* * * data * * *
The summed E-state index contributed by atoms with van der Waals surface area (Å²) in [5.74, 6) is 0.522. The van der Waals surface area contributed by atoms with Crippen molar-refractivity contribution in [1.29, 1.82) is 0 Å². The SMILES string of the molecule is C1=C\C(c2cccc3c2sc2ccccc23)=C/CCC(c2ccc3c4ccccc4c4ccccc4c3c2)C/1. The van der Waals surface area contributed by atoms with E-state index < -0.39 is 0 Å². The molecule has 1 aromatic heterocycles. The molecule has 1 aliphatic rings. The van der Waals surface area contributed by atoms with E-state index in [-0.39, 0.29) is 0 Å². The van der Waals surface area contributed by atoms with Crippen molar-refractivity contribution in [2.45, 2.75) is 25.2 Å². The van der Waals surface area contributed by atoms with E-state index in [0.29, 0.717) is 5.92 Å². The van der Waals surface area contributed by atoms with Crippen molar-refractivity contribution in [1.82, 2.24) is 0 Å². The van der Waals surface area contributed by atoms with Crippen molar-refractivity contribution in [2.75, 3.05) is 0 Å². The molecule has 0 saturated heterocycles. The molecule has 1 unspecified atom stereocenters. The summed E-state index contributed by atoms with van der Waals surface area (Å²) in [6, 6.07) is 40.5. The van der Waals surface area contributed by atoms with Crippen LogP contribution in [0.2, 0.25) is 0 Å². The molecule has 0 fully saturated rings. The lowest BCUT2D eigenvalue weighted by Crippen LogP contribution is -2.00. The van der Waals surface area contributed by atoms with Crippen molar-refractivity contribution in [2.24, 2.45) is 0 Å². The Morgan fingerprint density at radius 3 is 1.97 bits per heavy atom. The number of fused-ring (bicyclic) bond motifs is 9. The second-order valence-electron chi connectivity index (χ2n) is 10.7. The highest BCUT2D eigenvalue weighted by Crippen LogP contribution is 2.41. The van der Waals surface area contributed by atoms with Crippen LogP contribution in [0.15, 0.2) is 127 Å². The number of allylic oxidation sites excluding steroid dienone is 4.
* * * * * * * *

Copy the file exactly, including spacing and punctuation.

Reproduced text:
The summed E-state index contributed by atoms with van der Waals surface area (Å²) in [5.74, 6) is 0.522. The van der Waals surface area contributed by atoms with Crippen molar-refractivity contribution in [1.29, 1.82) is 0 Å². The SMILES string of the molecule is C1=C\C(c2cccc3c2sc2ccccc23)=C/CCC(c2ccc3c4ccccc4c4ccccc4c3c2)C/1. The van der Waals surface area contributed by atoms with E-state index < -0.39 is 0 Å². The molecule has 1 aromatic heterocycles. The molecule has 1 aliphatic rings. The van der Waals surface area contributed by atoms with E-state index in [-0.39, 0.29) is 0 Å². The van der Waals surface area contributed by atoms with Crippen molar-refractivity contribution in [2.45, 2.75) is 25.2 Å². The van der Waals surface area contributed by atoms with E-state index in [0.29, 0.717) is 5.92 Å². The van der Waals surface area contributed by atoms with Crippen molar-refractivity contribution in [1.82, 2.24) is 0 Å². The van der Waals surface area contributed by atoms with Crippen molar-refractivity contribution in [2.75, 3.05) is 0 Å². The molecule has 0 saturated heterocycles. The molecule has 1 unspecified atom stereocenters. The summed E-state index contributed by atoms with van der Waals surface area (Å²) in [6, 6.07) is 40.5. The van der Waals surface area contributed by atoms with Crippen LogP contribution in [0.2, 0.25) is 0 Å². The molecule has 0 fully saturated rings. The lowest BCUT2D eigenvalue weighted by Crippen LogP contribution is -2.00. The van der Waals surface area contributed by atoms with Crippen molar-refractivity contribution in [2.24, 2.45) is 0 Å². The Morgan fingerprint density at radius 3 is 1.97 bits per heavy atom. The number of fused-ring (bicyclic) bond motifs is 9. The second-order valence-electron chi connectivity index (χ2n) is 10.7. The highest BCUT2D eigenvalue weighted by Crippen LogP contribution is 2.41. The van der Waals surface area contributed by atoms with Crippen LogP contribution in [0.15, 0.2) is 127 Å². The number of allylic oxidation sites excluding steroid dienone is 4.